Pujara had come out with Saurashtra at 79 for two in reply to Vidarbha's 312, and the two best opposition bowlers were in operation: Umesh Yadav from the Secretary End, and Aditya Sarwate from the Pavilion End. Sarwate had bowled two spells of two overs each from the other end before changing, and had just dismissed Vishwaraj Jadeja, the batsman playing for the turn to the arm ball and trapped in front.

Pujara had one ball to face in the over, the 26th, which he came forward to, and it rolled off a thick bottom edge. Snell Patel didn't get off strike in Umesh's next over, and when Sarwate came back, a forward short leg was put in place immediately. A slip and silly point, placed smartly parallel to the stumps, were already there, and Vidarbha were telling Pujara that they were attacking both his outside and inside edges.

The silly-point fielder was almost a short gully, waiting to pouch anything that would fly off the outside edge, however softly Pujara might tap it. The close-in cordon showed how well Vidarbha's think tank, led by head coach Chandrakant Pandit, had read the pitch as well as the batsman - the bounce was low, and Pujara plays with soft hands, so the edges were not going to carry straight and high.

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To make the plan work, Sarwate bowled straight lines, and a length the forced the batsman to play him. Pujara had already jumped out of the crease a couple of times to defend, but had spotted the dangers. So he was trying to defend from the crease, but was still tentative. He played out a maiden.

In his next over, Sarwate maintained the same line of attack. The first ball, Pujara prodded towards short leg. The next one, he again lunged forward to defend, but then improvised to tap the ball just short of the close-in fielder on the off side. The slight bounce and turn might have created a sliver of doubt in Pujara's mind as he appeared to be in two minds trying to defend the next delivery. The ball had pitched on a length that drew him forward, but Pujara stopped midway, attempted to play it down, but the bounce meant a thick outside edge off the top of his bat and Wasim Jaffer neatly, and gleefully, accepted the offering.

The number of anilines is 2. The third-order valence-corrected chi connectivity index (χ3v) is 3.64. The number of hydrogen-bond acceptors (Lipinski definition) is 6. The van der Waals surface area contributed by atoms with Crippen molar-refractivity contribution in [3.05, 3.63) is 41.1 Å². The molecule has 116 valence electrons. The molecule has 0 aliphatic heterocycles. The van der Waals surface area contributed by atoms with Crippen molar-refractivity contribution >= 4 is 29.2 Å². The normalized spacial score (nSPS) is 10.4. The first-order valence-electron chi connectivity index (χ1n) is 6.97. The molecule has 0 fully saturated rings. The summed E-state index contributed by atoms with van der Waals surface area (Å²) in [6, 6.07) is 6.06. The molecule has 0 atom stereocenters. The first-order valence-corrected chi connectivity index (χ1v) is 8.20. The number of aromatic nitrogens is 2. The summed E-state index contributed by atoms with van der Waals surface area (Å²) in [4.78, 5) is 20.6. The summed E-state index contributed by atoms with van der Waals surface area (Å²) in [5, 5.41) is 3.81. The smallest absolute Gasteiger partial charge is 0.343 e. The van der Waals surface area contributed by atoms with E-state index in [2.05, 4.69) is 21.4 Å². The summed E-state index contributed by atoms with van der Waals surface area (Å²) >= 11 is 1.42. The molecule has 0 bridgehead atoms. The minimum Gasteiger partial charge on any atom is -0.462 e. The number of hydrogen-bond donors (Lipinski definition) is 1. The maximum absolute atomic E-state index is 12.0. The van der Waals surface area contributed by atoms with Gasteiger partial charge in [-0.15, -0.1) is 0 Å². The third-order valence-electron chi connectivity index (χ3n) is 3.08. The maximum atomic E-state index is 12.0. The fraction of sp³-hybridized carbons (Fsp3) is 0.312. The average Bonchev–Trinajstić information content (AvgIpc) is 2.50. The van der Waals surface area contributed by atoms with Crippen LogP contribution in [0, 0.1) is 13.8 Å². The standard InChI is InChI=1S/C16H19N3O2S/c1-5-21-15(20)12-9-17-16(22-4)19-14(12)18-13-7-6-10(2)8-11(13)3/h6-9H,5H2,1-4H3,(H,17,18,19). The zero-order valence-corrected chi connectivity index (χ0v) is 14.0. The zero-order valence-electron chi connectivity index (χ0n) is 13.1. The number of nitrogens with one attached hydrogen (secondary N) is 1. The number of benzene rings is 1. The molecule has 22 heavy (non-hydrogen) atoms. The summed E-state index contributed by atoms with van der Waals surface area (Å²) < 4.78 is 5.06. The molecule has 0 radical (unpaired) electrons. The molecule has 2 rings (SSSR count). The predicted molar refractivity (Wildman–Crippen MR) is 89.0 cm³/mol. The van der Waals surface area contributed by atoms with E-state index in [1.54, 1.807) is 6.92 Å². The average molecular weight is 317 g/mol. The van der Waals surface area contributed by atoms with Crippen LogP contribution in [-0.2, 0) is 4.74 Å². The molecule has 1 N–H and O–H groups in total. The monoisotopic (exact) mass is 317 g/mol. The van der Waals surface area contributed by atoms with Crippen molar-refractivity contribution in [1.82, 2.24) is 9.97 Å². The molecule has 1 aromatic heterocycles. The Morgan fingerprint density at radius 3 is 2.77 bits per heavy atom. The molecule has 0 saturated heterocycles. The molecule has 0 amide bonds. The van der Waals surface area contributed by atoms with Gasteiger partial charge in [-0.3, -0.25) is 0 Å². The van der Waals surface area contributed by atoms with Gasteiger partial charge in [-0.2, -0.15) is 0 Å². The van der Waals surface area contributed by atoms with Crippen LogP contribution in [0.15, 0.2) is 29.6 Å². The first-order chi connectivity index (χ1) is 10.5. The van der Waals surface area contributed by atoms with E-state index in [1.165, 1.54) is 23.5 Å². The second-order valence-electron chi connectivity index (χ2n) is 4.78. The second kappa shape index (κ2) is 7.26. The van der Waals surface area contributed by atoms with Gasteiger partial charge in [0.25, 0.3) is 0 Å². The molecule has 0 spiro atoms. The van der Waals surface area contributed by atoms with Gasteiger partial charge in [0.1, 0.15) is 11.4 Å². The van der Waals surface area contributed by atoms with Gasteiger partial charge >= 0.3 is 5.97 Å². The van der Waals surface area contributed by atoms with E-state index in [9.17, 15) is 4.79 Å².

Vijay Dahiya, the former India wicketkeeper who was commentating on TV at the time, said the wicket was a tribute to Vidarbha's smart planning. 'The field placement according to me is always as per the batsman. Full marks to Vidarbha's management here,' Dahiya told ESPNcricinfo. 'There had been a partnership going on earlier, and there was not a short-leg fielder then. Pujara coming in, such a big name, and straightaway there was a short leg in. And that silly point fielder was absolutely adjacent there. That's how you take big wickets, with a game plan.

'If you look at this pitch, there is not much bounce, so it's not going to go straight. Even the catch that went to slip, it didn't carry at normal height, it was going down. When you don't have enough bounce, you try and pitch it inside. Full marks to their thinking, especially against someone who has had a fantastic Australia trip, and came from the semi-finals scoring a match-winning 131 not out. Credit goes to the bowler as well in bowling in the right area.'

The wicket took Sarwate's season's tally to 47. In Vidarbha's semi-final win against Kerala, which was wrapped up inside two days, Sarwate didn't get to bowl a single ball, with Umesh and his fellow pacers cleaning up the opposition. Back at the VCA Stadium in Nagpur with its spin-friendly pitch, Sarwate may have just bowled the most significant 10 balls of the game.